Sheriff candidate questionnaire: Jesse Slaughter
Name: Jesse Slaughter
Occupation: GFPD Master Police Officer – Assigned as a Detective on the Montana Internet Crimes against Children Task Force
Party Affiliation: Democrat
Undersheriff: Cory Reeves
Q: Why are you running for sheriff?
A: I care deeply for the people of this community and it has long been a dream of mine to be sheriff of Cascade County. The office is ready for a leader with a fresh perspective and new ideas. I am excited to partner closely with Cascade County citizens, other agencies, and the county commissioners to revitalize the Office and earn back the public’s trust.
Q: What do you consider the top three challenges for the Cascade County Sheriff’s Office?
A: Reestablishing the community’s trust; Improving employee retention; Establishing effective partnership with other agencies
Q: What do you believe is the role of the sheriff in Cascade County?
A: It is the Sheriff’s responsibility to ensure the residents, business owners, and visitors of Cascade County receive professional and timely law enforcement, coroner, and adult detention services.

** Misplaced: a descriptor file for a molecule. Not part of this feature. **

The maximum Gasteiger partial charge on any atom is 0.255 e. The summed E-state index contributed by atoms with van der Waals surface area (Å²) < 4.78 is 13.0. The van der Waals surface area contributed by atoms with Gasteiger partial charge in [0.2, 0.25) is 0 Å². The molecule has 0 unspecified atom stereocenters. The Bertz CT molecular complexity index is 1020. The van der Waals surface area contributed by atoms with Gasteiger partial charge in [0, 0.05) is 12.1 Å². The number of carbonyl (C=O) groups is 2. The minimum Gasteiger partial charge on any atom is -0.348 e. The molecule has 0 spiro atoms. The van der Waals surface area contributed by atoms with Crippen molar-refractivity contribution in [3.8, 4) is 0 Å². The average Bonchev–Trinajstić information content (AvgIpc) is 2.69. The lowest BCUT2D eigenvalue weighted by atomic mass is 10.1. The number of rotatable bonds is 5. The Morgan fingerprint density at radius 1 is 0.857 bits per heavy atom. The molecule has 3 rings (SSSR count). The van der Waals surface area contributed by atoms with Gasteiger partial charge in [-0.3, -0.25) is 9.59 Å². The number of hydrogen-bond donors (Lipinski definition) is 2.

Q: If elected, what would be your initial priorities? What would you do to accomplish those goals?
- Regain the trust of the citizens of Cascade County. By promoting transparency and opening the doors of the office to invite the community in to participate in the county’s first citizens academy, a citizen advisory board, and a volunteer program.
- Improve response to requests for law enforcement services. By being a present and working sheriff I will work closely with the deputies and the 911dispatchers to establish protocols for prioritizing calls for service.
- Bring back the resident deputy program. By having deputies reside in strategic rural communities, residents will experience faster law enforcement response times, deputies will be able to build close relationships with the community they reside in, and the presence of the deputy will serve as a natural deterrent for would be criminals.
- Increase security in the rural schools by working closely with students, parents, and school staff, and by trusting well-trained reserve deputies to stand guard over Cascade County’s youngest citizens.
- Change the culture of legacy promotions and intimidation tactics. I will focus on employee retention and development by implementing a fair, transparent, and competitive promotion process.
- Reinvigorate the now flailing reserve deputy program, by recruiting dedicated and qualified volunteers straight from the Cascade County community.